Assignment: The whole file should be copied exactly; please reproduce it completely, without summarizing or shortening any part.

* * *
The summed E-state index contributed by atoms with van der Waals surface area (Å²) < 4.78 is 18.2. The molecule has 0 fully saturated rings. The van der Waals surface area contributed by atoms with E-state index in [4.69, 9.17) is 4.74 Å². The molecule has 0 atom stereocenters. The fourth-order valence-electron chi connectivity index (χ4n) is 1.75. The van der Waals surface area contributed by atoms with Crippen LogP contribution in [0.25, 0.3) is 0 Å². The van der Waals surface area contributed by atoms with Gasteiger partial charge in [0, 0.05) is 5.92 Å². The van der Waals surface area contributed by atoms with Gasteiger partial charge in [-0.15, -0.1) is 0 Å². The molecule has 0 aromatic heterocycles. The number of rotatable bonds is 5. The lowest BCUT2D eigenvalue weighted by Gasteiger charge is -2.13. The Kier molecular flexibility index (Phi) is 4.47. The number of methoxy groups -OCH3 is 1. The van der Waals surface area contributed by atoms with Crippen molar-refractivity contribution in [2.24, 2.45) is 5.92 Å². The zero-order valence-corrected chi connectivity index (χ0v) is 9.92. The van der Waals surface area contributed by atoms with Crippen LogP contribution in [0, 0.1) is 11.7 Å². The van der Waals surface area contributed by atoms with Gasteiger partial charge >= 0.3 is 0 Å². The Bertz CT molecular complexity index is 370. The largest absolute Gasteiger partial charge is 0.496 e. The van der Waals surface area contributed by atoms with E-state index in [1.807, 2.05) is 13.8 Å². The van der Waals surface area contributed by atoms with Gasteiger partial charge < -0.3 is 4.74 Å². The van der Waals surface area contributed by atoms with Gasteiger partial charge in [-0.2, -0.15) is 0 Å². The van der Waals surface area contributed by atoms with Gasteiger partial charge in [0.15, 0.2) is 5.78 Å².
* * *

The summed E-state index contributed by atoms with van der Waals surface area (Å²) < 4.78 is 18.2. The molecule has 0 fully saturated rings. The van der Waals surface area contributed by atoms with E-state index in [4.69, 9.17) is 4.74 Å². The molecule has 0 atom stereocenters. The fourth-order valence-electron chi connectivity index (χ4n) is 1.75. The van der Waals surface area contributed by atoms with Crippen LogP contribution in [0.25, 0.3) is 0 Å². The van der Waals surface area contributed by atoms with Gasteiger partial charge in [0, 0.05) is 5.92 Å². The van der Waals surface area contributed by atoms with Gasteiger partial charge in [-0.15, -0.1) is 0 Å². The molecule has 0 aromatic heterocycles. The number of rotatable bonds is 5. The lowest BCUT2D eigenvalue weighted by Gasteiger charge is -2.13. The Kier molecular flexibility index (Phi) is 4.47. The number of methoxy groups -OCH3 is 1. The van der Waals surface area contributed by atoms with Crippen molar-refractivity contribution in [2.24, 2.45) is 5.92 Å². The zero-order valence-corrected chi connectivity index (χ0v) is 9.92. The van der Waals surface area contributed by atoms with Crippen LogP contribution in [0, 0.1) is 11.7 Å². The van der Waals surface area contributed by atoms with Gasteiger partial charge >= 0.3 is 0 Å². The Bertz CT molecular complexity index is 370. The largest absolute Gasteiger partial charge is 0.496 e. The van der Waals surface area contributed by atoms with E-state index in [1.807, 2.05) is 13.8 Å². The van der Waals surface area contributed by atoms with Gasteiger partial charge < -0.3 is 4.74 Å². The van der Waals surface area contributed by atoms with Gasteiger partial charge in [-0.2, -0.15) is 0 Å². The van der Waals surface area contributed by atoms with Gasteiger partial charge in [0.15, 0.2) is 5.78 Å².